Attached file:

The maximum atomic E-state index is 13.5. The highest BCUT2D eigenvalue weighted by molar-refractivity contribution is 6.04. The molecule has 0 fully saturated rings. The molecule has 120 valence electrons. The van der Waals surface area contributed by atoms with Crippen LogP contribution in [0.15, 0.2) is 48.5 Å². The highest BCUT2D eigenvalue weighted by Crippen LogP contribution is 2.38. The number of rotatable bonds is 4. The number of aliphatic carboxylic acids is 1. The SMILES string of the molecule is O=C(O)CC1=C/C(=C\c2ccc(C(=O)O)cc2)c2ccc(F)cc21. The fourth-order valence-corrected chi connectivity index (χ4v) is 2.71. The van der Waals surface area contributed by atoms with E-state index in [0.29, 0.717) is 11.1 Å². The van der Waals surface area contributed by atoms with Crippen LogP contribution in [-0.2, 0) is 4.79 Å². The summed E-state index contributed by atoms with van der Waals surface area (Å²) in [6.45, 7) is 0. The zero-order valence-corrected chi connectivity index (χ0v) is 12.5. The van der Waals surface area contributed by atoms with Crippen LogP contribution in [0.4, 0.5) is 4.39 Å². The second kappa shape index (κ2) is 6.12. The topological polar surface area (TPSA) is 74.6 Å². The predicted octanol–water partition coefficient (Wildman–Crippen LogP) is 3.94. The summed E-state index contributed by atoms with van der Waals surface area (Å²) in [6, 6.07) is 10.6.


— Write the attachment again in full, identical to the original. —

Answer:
The maximum atomic E-state index is 13.5. The highest BCUT2D eigenvalue weighted by molar-refractivity contribution is 6.04. The molecule has 0 fully saturated rings. The molecule has 120 valence electrons. The van der Waals surface area contributed by atoms with Crippen LogP contribution in [0.15, 0.2) is 48.5 Å². The highest BCUT2D eigenvalue weighted by Crippen LogP contribution is 2.38. The number of rotatable bonds is 4. The number of aliphatic carboxylic acids is 1. The SMILES string of the molecule is O=C(O)CC1=C/C(=C\c2ccc(C(=O)O)cc2)c2ccc(F)cc21. The fourth-order valence-corrected chi connectivity index (χ4v) is 2.71. The van der Waals surface area contributed by atoms with E-state index in [0.29, 0.717) is 11.1 Å². The van der Waals surface area contributed by atoms with Crippen LogP contribution in [-0.2, 0) is 4.79 Å². The summed E-state index contributed by atoms with van der Waals surface area (Å²) in [6.45, 7) is 0. The zero-order valence-corrected chi connectivity index (χ0v) is 12.5. The van der Waals surface area contributed by atoms with Crippen LogP contribution in [0.4, 0.5) is 4.39 Å². The second kappa shape index (κ2) is 6.12. The topological polar surface area (TPSA) is 74.6 Å². The predicted octanol–water partition coefficient (Wildman–Crippen LogP) is 3.94. The summed E-state index contributed by atoms with van der Waals surface area (Å²) in [6, 6.07) is 10.6.